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Entries : Congress of Industrial Organizations
Congress of Industrial Organizations

Congress of Industrial Organizations

Memorial Day Massacre Confrontation
Union presidents, including John L. Lewis of the United Mine Workers, founded the Committee for Industrial Organization in November 1935. Fed up with the refusal of the American Federation of Labor (AFL) to organize unskilled and semiskilled factory workers, Lewis and his allies provided the money and organizational framework for their mobilization and unionization. The committee formalized its break with the AFL when it held its first convention in 1938, renaming itself the Congress of Industrial Organizations (CIO). In 1955, the CIO merged with the AFL to form the AFL-CIO.

It took many battles—on the picket lines and shop floor, in the courts and the neighborhoods—to build the CIO. Organizers faced employers who were both sophisticated and stubborn, with long histories of antiunion campaigns that often turned to violence. Other things, though, were conducive to organizing: Depression unemployment, which undermined employees' loyalty to their companies; a firmly prolabor Roman Catholic Church; a working-class that had maintained its own institutions and a sense of itself; and the presence of many radicals, often Communists, who had spent years organizing in the trenches. Among the key events from the 1935 to 1942 period that marked the initial phase of organizing and institutionalizing the CIO were the Memorial Day Massacre, when Chicago police officers attacked striking Republic Steel workers on May 30, 1937; the Packinghouse Workers' mass rally at the Coliseum on July 16, 1939, when Bishop Bernard Sheil and John L. Lewis voiced their approval of industrial unionism; and, in early 1941, the Farm Equipment Workers' successful strike against International Harvester.

Steelworkers, who accounted for 100,000 to 125,000 of Chicago-area CIO members, on average, throughout much of its history, were at its core. Packinghouse workers—averaging about 40,000 members—and farm equipment workers—about 25,000—came next. Other CIO members have included auto workers, clothing workers, retail and wholesale workers, and electrical workers.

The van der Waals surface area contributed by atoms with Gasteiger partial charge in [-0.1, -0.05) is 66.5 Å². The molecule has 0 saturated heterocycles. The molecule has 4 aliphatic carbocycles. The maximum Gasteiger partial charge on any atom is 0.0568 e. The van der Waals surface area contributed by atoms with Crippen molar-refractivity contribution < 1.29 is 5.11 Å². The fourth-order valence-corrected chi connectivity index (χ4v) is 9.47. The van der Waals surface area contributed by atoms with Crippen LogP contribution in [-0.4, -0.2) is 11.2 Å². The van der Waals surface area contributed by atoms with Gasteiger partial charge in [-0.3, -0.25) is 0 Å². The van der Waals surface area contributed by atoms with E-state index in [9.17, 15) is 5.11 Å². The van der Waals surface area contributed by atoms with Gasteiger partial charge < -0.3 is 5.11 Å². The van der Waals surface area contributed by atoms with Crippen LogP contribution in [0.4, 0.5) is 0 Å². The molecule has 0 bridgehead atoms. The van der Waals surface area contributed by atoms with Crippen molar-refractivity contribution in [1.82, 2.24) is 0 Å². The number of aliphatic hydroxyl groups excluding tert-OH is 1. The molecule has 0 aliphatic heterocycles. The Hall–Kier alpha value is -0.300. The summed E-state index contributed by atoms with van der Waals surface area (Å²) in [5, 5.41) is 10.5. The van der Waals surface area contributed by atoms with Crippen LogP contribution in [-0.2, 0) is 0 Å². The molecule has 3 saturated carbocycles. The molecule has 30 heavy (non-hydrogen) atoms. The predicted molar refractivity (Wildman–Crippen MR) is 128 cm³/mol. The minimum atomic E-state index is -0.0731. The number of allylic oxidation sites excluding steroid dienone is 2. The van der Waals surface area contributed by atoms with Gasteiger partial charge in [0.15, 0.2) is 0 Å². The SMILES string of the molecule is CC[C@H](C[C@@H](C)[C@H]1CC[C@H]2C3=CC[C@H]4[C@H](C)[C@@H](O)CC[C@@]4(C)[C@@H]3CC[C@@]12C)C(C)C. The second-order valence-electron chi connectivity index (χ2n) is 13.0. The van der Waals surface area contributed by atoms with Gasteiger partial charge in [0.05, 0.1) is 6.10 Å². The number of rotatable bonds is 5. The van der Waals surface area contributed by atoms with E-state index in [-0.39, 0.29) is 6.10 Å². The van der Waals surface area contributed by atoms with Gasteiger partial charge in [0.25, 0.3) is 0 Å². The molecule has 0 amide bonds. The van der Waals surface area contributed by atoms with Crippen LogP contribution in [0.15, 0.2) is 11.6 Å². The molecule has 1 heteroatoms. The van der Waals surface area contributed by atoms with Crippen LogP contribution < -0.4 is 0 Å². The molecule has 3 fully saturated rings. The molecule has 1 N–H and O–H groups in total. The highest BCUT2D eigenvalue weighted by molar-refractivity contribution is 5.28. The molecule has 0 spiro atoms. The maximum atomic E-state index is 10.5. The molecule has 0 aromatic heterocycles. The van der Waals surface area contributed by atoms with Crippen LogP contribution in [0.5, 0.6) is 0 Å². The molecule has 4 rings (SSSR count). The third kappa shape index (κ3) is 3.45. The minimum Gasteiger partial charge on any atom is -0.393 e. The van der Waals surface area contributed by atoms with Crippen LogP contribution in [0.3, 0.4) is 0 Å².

Joseph Germano, director of the Steelworkers District 31 from 1940 until his retirement in 1973, led the CIO's liberal, anti-Communist wing. A virtual dictator of his district, the largest in the Steelworkers, Germano was virulently antiradical, but also pro– civil rights and, when necessary, a militant trade unionist. Herbert March, of the United Packinghouse Workers, Grant Oakes, of the Farm Equipment Workers, and Hilliard Ellis, of the United Automobile Workers, led the “Communist” wing. Matters came to a head at the 1947 Illinois CIO convention, which featured repeated thuggish attacks on “Communists,” when the Steelworker-dominated meeting purged itself of the left. In the following years, the Steelworkers played the leading role in the CIO's partnership with the Democratic Party.

In the hindsight afforded by years of deindustrialization and antiunion attacks, the CIO's successes (increased on-the-job dignity, advancements in civil rights, higher wages, and improved benefits), impressive enough at the time, seem virtually incredible.

Cohen, Lizabeth. Making a New Deal: Industrial Workers in Chicago, 1919–1939. 1990.
Halpern, Rick. Down on the Killing Floor: Black and White Workers in Chicago's Packinghouses, 1904–1954. 1997.
Newell, Barbara Warne. Chicago and the Labor Movement: Metropolitan Unionism in the 1930s. 1961.